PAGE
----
Film Review: Fast & FuriousRival street racers battle a Mexican heroin ring. Hard-hitting, satisfying action fare, with Vin Diesel returning to help restore an ailing franchise.
The fourth entry in a series that started with The Fast and the Furious, Fast & Furious focuses the Universal action franchise squarely on what its fans want: tough guys, boss cars and daredevil races. Vin Diesel and Paul Walker are back as well in the roles that helped make them stars. Showing up just in time after some profitable but dramatically iffy sequels, this loud, angry and fast-paced episode sets a high bar for this year's crop of action films.
An explosive, seven-minute pre-credit sequence finds Dominic Toretto (Diesel) hijacking a gasoline shipment in transit with his girlfriend Letty (Michelle Rodriguez) and Han (Sung Kang, a holdover from The Fast and the Furious: Tokyo Drift). Staged on a vertiginous mountain road, the stunts are as thrilling as they are implausible. Meanwhile, erstwhile juvenile delinquent and street racer Brian O'Conner (Walker), now an FBI agent, chases a suspect through a market, into a building, and right off a balcony in an effort to shut down a Mexican heroin ring.
Entry to that ring is the reward for winning a race through the nighttime streets of Los Angeles, proof that you are a good enough driver to transport contraband into the country. The race pits O'Conner, who has four days to catch the drug kingpin before his unit is shut down, against Toretto, back in the States to avenge a murder. They form an uneasy alliance, each aware that betrayal means death. Also in the mix: Toretto's sister Mia (Jordana Brewster), dumped by O'Conner five years earlier; Campos (John Ortiz), a smiling but unscrupulous lieutenant in the drug ring; and Giselle (Gal Gadot), a willowy brunette who helps direct the drivers.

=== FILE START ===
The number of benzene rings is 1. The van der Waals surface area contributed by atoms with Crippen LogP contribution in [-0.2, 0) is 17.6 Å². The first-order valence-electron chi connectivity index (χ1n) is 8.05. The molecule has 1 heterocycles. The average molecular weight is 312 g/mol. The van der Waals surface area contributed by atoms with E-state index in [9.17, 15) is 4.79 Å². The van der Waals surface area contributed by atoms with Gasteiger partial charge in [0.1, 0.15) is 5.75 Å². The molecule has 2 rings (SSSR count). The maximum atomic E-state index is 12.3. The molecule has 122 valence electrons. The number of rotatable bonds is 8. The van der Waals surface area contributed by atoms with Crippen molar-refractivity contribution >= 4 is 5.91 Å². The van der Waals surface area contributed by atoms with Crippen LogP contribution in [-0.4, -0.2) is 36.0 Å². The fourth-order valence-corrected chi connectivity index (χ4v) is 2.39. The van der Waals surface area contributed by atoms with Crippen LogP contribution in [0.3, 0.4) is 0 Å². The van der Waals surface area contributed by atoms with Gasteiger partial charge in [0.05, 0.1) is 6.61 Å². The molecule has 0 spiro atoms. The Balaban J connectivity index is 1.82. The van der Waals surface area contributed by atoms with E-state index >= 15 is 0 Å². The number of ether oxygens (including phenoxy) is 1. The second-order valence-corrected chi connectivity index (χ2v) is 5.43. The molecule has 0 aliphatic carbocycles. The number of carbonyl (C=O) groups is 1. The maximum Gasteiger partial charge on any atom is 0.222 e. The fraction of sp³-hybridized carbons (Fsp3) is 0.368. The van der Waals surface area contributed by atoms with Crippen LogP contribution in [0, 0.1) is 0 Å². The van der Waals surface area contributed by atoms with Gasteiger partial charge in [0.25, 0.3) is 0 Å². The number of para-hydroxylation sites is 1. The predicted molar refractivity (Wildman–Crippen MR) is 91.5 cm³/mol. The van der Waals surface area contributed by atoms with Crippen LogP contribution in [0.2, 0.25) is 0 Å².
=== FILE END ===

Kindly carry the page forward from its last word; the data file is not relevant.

The plot leads Toretto and O'Conner to Mexico, where abandoned mine shafts become secret tunnels under the border. A botched sting and gang rivalries add to the tension, making this one of the more tightly plotted films in the series. Party scenes and a pounding score prove that the filmmakers haven't forgotten their target audience. But screenwriter Chris Morgan also adds noir-ish layers, darkening the mood and limiting his characters' options.
Justin Lin, who also directed Tokyo Drift, handles the cast and stunts efficiently, blending a half-dozen storylines into the action scenes. The plot's buildup is better than its payoff, which is geared a bit too obviously to computer-gaming fans. Some may feel shortchanged by the paucity of hand-to-hand fighting, especially given the persuasive villainy of Ortiz and his henchman Laz Alonso. Diesel, one of the film's producers, is a massive, hulking presence throughout, but a largely immobile one. Perhaps tellingly, Walker gets considerably more physical business than his co-star.
Fast & Furious delivers what it promises with an old-fashioned attention to craft and professionalism. In a way a throwback to an earlier age of exploitation films, it proves that the old formulas still make sense. Solid and satisfying, it should win over mainstream viewers as well as gearheads.